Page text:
By Autumn Rivera
In recent years, educators and policymakers have shifted from using summer as a time for rigid, remedial summer programs to supporting summer learning programs that incorporate a mix of academics and enrichment activities.
Research shows that afterschool and summer programs provide safe, developmentally rich settings for learning and development, reengage students social-emotionally and mediate some of the learning loss that occurs during the summer.
Researchers found that when school ends, students in low-income environments struggle to continue their learning throughout the summer. In comparison with their more affluent peers, this could lead them to be cumulatively behind by two-and-a-half to three years by the time they get to fifth grade.
NWEA estimates that this learning loss compounded by COVID-19 and vulnerable students may return to school almost a year behind with regards to learning.
The National Summer Learning Association (NSLA) is a national, non-profit organization that focuses on using summer learning to help close achievement gaps. In their Summer by the Numbers infographic, the research illustrates the impact on children’s learning and development during the summer and shows that high-quality summer programs can make a difference in closing both the country’s educational and opportunity gaps.
National Summer Learning Week just wrapped up where NSLA, summer programs, community leaders and other stakeholders recognized that this summer may look different, but it is important to ensure that children and their families continue to have to access to quality summer learning opportunities, resources, critical support and services.
Summer and Afterschool Role in Reopening and Looking Forward
The American Institutes for Research (AIR) recently highlighted the essential role that afterschool and summer programs play in reopening and rebuilding relationships with students.
According to AIR, these roles include:
- Helping parents get back to work.
- Helping youth reconnect and reengage.
- Helping students catch up and keep up.
- Supporting and connecting with families in crisis.
Additionally, AIR stresses that there will be significant changes to summer learning and the start of the school year. AIR emphasized that efforts are strengthened by partnerships and collaboration with community programs. Afterschool Alliance also calls to attention the importance of utilizing afterschool when looking at next summer’s role in continuing to help students recover from the long-term impact of this crisis.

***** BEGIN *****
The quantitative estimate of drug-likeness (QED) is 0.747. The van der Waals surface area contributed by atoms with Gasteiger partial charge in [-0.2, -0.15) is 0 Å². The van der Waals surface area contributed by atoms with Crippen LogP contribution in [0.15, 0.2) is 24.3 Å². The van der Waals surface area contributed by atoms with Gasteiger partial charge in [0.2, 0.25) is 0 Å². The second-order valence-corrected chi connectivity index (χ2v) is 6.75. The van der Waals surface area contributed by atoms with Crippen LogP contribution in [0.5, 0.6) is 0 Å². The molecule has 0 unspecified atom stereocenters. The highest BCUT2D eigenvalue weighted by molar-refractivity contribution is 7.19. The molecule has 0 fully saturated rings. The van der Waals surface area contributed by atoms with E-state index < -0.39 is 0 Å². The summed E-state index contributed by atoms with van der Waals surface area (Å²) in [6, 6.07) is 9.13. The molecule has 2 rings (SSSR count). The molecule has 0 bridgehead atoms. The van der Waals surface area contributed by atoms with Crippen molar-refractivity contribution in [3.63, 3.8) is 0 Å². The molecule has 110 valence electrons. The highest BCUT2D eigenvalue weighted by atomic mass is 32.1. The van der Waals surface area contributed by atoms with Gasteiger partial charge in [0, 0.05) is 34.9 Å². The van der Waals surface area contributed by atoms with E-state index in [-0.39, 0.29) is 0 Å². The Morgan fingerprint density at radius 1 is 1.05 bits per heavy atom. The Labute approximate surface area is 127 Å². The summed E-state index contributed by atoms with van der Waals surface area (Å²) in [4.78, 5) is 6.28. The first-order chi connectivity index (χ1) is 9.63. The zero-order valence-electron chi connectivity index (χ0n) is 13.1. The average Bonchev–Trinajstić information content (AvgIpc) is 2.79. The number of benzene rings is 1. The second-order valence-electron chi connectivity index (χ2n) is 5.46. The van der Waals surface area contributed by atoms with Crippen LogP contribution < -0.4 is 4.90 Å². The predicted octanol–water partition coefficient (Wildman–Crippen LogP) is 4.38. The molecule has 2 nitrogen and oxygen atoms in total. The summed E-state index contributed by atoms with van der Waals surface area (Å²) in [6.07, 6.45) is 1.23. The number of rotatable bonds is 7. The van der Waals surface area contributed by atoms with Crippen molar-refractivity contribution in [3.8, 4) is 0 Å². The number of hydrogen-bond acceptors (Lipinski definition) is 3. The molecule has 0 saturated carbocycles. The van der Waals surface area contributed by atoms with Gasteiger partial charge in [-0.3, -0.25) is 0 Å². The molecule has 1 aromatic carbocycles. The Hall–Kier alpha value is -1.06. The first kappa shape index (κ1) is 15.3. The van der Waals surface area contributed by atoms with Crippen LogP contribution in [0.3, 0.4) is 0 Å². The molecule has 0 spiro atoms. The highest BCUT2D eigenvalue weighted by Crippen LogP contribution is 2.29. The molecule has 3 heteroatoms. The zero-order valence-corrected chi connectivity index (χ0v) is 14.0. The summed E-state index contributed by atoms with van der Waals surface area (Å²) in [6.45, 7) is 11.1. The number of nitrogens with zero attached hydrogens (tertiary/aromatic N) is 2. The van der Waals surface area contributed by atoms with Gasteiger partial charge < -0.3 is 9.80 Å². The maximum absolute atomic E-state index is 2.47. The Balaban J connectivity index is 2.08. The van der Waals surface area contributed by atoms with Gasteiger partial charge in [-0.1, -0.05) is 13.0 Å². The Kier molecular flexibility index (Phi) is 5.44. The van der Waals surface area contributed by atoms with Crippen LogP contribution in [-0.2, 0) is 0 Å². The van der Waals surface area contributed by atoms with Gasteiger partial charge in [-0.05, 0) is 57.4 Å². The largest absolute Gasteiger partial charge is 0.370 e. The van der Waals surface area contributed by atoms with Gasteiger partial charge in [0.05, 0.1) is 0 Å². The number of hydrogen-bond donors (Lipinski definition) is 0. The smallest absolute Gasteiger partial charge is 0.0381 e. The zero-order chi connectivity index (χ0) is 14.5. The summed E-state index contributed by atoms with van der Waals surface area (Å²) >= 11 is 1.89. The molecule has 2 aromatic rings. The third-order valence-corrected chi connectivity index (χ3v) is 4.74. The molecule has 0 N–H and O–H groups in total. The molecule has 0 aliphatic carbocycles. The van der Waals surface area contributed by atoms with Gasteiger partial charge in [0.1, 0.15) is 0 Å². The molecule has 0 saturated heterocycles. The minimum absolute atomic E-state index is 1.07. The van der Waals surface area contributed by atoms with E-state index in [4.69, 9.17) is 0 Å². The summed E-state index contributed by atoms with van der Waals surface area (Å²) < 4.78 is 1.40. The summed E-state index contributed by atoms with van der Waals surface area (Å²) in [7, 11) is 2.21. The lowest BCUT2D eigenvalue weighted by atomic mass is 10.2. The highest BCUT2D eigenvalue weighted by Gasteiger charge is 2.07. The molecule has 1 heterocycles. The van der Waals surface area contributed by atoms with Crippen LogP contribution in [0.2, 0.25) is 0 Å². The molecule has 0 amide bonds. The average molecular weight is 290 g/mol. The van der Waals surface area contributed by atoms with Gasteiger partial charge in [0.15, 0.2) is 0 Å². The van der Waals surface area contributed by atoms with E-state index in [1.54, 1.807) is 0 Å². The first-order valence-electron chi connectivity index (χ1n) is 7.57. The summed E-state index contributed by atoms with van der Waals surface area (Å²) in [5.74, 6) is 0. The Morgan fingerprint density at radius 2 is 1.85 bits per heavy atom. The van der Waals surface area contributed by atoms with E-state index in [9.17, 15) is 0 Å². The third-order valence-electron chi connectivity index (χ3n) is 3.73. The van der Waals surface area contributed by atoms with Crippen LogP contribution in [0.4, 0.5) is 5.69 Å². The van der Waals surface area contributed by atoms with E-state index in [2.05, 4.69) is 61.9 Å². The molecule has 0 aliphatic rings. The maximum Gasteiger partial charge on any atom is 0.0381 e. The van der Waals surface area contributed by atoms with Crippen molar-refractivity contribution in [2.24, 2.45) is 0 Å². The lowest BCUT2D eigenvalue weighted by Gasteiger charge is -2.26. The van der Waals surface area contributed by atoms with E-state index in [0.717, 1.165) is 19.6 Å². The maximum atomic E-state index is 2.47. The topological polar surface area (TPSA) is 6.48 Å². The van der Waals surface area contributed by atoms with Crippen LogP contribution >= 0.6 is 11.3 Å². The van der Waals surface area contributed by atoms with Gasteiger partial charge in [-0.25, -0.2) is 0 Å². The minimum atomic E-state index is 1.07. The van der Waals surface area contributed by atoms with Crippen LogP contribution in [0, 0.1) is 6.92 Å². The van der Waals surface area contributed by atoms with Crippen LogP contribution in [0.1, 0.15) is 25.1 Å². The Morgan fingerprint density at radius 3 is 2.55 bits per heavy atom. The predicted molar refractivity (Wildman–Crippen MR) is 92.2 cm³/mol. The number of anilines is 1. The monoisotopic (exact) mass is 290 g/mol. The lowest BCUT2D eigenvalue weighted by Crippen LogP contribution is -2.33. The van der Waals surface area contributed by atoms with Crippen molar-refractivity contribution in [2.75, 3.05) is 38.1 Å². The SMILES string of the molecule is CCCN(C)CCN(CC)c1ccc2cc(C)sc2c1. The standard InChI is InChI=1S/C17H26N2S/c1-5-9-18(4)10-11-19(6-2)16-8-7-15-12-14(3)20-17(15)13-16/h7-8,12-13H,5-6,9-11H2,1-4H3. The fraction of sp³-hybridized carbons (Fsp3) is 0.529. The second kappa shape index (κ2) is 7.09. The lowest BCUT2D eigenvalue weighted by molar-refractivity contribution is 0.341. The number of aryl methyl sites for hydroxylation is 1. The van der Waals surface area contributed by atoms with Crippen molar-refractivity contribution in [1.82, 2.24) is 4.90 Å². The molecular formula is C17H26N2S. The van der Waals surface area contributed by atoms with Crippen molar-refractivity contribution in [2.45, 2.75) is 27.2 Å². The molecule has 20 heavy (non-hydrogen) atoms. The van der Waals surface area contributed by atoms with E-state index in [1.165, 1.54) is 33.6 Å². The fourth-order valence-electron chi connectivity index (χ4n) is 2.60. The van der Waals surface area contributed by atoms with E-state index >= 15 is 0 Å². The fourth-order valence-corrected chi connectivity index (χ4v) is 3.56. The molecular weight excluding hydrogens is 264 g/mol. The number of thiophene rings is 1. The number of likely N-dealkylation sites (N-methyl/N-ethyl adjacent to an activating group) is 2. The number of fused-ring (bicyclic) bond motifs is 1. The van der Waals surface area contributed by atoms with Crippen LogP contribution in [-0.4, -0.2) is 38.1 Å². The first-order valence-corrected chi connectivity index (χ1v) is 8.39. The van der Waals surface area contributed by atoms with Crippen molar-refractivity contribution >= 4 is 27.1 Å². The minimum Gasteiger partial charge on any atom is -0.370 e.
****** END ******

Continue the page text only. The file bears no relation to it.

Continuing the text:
CARES Act Funding
As states look at reopening schools, there are lots of questions about what will need to be done to help catch students up both this summer and into the fall.
One approach to boosting student learning that several states have taken is to utilize state and federal funding to support summer and afterschool programs. The federal Coronavirus Aid, Relief and Economic Security (CARES) Act, signed into law on March 27, includes an Education Stabilization Fund.
It provides 13.5 billion dollars in K-12 formula grants to states. Utah recognized that COVID-19 created a greater need for summer programs for children to socialize and reduce spring and summer learning loss and allocated $11 million of its CARES funding to create a grant program to support summer learning. This grant is non-competitive and ensures funds for at least one summer program operating in each county. Vermont is using $6 million of its federal relief funds and offered restart stipends for child and summer care programs to qualifying programs. These are just two examples of funding used to address some of the challenges brought by the pandemic and play a role in the long-term recovery.
For additional information on summer learning and links to further resources, see NCSL’s Summer Learning webpage.
Autumn Rivera is a research analyst with NCSL’s Education Program